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    A blog by John Warner, author of the story collection Tough Day for the Army, and a novel, The Funny Man, on teaching, writing and never knowing when you're going to be asked to leave.

I Sort of Like Writing Recommendation Letters
September 11, 2013 - 9:56pm

I have a confession: I sort of enjoy writing recommendation letters.

Part of this is probably because I’m not tremendously overburdened by them. I get maybe 7-10 requests per semester, totals well below what I hear reported by others. A career off the tenure track likely suppresses the number of requests since students going on for graduate study are usually savvy enough to know that rank likely carries some weight.

But I do my share, recommendations for transfer or scholarships or graduate school or jobs. I don’t write one for every last student who asks. I try to make a practice of honesty in my recommendations, so for the borderline cases I preview what I have to say about their class performance and ask them if they still want me to say it. Usually their answer is no.

I didn’t always enjoy them. I don’t know anyone who takes pleasure in producing boilerplate. So, five or six years ago, as I let four or five requests stack up to the last minute, out of desperation to get myself going, I decided that in addition to the pro forma introduction and conclusion offering my endorsement, I would tell a story about each student.

This forced me into my personal wayback machine as I’d try to conjure some meaningful moment that represented what I wanted to express about that person. Usually it’s not too tough, since the experience is not much removed from the writing. Other times, though, I have to dig through my digital archives of comments and assignments to bring the student back into focus. I don’t have much of a memory for names, but I can recall specifics from research papers or short stories I read more than 10 years ago, and once I remember the writing, I remember the person.

And a story soon follows, and in the recommendation I will write, “I remember a time I class…” or, even “Let me tell you a story about…” The stories are often about their work, a breakthrough moment in the growth of a piece of writing. Other stories may be about a moment in class where something they said or did managed to lodge in my brain. It’s amazing how much stuff is rattling around inside there once I made the effort at accessing it.

But the student isn’t the only person I’m remembering, because as part of this process I also am forced to recall the teacher I was for this student. Those memories aren’t always pleasant. I have yet to experience a course where I didn’t wish I’d done something differently.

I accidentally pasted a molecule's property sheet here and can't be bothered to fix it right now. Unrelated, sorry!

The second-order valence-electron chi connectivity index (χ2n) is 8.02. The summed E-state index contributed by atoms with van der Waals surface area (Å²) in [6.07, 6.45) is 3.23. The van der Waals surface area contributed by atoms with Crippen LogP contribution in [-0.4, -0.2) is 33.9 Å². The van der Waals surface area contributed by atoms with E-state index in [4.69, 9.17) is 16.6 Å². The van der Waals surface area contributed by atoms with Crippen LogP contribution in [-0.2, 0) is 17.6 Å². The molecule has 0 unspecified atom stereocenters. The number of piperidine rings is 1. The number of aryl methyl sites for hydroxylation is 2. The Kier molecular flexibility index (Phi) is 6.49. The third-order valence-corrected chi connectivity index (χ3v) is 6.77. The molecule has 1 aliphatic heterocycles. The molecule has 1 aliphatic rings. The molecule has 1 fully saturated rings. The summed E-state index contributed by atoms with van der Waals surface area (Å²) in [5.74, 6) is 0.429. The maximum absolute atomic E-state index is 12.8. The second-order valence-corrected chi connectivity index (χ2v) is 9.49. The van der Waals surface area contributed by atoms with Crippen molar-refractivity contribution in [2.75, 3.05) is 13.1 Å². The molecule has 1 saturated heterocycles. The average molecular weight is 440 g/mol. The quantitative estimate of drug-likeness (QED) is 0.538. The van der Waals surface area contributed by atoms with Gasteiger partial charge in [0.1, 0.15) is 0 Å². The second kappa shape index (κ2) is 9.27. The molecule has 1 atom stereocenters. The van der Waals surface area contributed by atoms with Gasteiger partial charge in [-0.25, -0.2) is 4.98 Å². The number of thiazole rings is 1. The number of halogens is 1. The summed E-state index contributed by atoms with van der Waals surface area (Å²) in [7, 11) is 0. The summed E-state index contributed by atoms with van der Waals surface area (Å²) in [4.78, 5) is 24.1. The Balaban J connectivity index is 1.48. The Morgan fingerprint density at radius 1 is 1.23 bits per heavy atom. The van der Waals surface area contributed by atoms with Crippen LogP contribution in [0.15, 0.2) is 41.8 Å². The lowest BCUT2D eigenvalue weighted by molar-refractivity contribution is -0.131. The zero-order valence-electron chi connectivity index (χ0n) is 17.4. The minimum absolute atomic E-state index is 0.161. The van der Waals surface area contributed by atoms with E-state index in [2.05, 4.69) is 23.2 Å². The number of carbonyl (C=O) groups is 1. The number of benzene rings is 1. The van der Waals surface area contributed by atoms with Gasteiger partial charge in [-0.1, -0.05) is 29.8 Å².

The memories are always instructive, however. As I recall what I used to do versus what I do presently, I’m forced to examine my own pedagogy, my own choices and approaches. More than once I’ve reminded myself of something I used to do, but got lost along the way and I’m able to reincorporate it into the instruction.

Mostly, the memories remind me of the source of my pleasure in teaching college, the chance to impact student lives, and if I’m at my best, maybe even inspire them. It’s a far more pleasant place to be than thinking about the less pleasant, nagging parts of the profession like writing recommendation letters.

I recently learned that by accident, I managed to back into a process that Linda K. Shadiow recommends in her recently released book, What Our Stories Teach Us: a Guide to Critical Reflection for College Faculty. Professor Shadiow argues that a deeper understanding of our pedagogy is rooted in the narratives of the classroom, and it’s through understanding and reflecting upon those narratives that we not only improve as teachers, but increase our own pleasure in the work by practicing a kind of purposefulness in the practice. Reading the book was like having someone read my mind.

Another byproduct is that I think I end up writing better recommendation letters, or at the very least, more interesting ones. Because the actual response to one’s recommendation letters is a bit of a black box I can’t know this for sure, so I suppose it’s also possible that I’m ruining my former students’ chances of acceptance/admission/employment with my deviation from orthodoxy, but two or three times I’ve had students report back that admission committees have remarked positively on their letters.

Something I know for sure is that by privileging narrative, I’m orienting my own work to my existing values, which makes it feel a lot less like work.

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Rec letters would be easier if they had to be 140 characters or less.

 

 

 

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